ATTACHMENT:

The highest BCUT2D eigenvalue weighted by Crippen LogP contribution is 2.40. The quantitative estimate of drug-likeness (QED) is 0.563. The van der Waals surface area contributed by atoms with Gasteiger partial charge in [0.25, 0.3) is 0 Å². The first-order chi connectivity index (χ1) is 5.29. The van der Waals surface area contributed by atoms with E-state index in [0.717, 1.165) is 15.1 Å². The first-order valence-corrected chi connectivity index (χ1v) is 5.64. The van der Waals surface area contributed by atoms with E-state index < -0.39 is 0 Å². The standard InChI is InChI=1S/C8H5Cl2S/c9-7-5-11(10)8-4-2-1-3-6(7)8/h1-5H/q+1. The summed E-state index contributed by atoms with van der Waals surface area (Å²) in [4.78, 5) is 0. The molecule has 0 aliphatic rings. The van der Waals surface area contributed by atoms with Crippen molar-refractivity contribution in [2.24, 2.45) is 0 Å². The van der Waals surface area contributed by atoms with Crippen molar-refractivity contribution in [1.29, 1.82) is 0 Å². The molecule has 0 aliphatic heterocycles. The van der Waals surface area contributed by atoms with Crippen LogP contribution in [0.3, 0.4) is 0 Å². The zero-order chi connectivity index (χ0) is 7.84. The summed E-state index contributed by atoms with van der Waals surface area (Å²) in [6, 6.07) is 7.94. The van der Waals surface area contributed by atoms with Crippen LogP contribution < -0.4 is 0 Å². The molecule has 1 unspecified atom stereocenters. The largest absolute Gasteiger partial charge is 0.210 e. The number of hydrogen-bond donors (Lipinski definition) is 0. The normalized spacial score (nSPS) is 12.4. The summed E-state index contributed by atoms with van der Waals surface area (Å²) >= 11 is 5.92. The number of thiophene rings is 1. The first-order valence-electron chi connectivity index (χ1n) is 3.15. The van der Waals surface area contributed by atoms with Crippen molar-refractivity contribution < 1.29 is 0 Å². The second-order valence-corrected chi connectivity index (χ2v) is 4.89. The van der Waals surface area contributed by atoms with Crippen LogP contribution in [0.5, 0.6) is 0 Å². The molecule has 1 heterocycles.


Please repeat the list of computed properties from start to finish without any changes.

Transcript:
The highest BCUT2D eigenvalue weighted by Crippen LogP contribution is 2.40. The quantitative estimate of drug-likeness (QED) is 0.563. The van der Waals surface area contributed by atoms with Gasteiger partial charge in [0.25, 0.3) is 0 Å². The first-order chi connectivity index (χ1) is 5.29. The van der Waals surface area contributed by atoms with E-state index in [0.717, 1.165) is 15.1 Å². The first-order valence-corrected chi connectivity index (χ1v) is 5.64. The van der Waals surface area contributed by atoms with E-state index < -0.39 is 0 Å². The standard InChI is InChI=1S/C8H5Cl2S/c9-7-5-11(10)8-4-2-1-3-6(7)8/h1-5H/q+1. The summed E-state index contributed by atoms with van der Waals surface area (Å²) in [4.78, 5) is 0. The molecule has 0 aliphatic rings. The van der Waals surface area contributed by atoms with Crippen molar-refractivity contribution in [2.24, 2.45) is 0 Å². The van der Waals surface area contributed by atoms with Crippen molar-refractivity contribution in [1.29, 1.82) is 0 Å². The molecule has 0 aliphatic heterocycles. The van der Waals surface area contributed by atoms with Crippen LogP contribution in [0.3, 0.4) is 0 Å². The zero-order chi connectivity index (χ0) is 7.84. The summed E-state index contributed by atoms with van der Waals surface area (Å²) in [6, 6.07) is 7.94. The van der Waals surface area contributed by atoms with Crippen LogP contribution < -0.4 is 0 Å². The molecule has 1 unspecified atom stereocenters. The largest absolute Gasteiger partial charge is 0.210 e. The number of hydrogen-bond donors (Lipinski definition) is 0. The normalized spacial score (nSPS) is 12.4. The summed E-state index contributed by atoms with van der Waals surface area (Å²) >= 11 is 5.92. The number of thiophene rings is 1. The first-order valence-electron chi connectivity index (χ1n) is 3.15. The van der Waals surface area contributed by atoms with Crippen molar-refractivity contribution < 1.29 is 0 Å². The second-order valence-corrected chi connectivity index (χ2v) is 4.89. The van der Waals surface area contributed by atoms with Crippen LogP contribution in [0.5, 0.6) is 0 Å². The molecule has 1 heterocycles.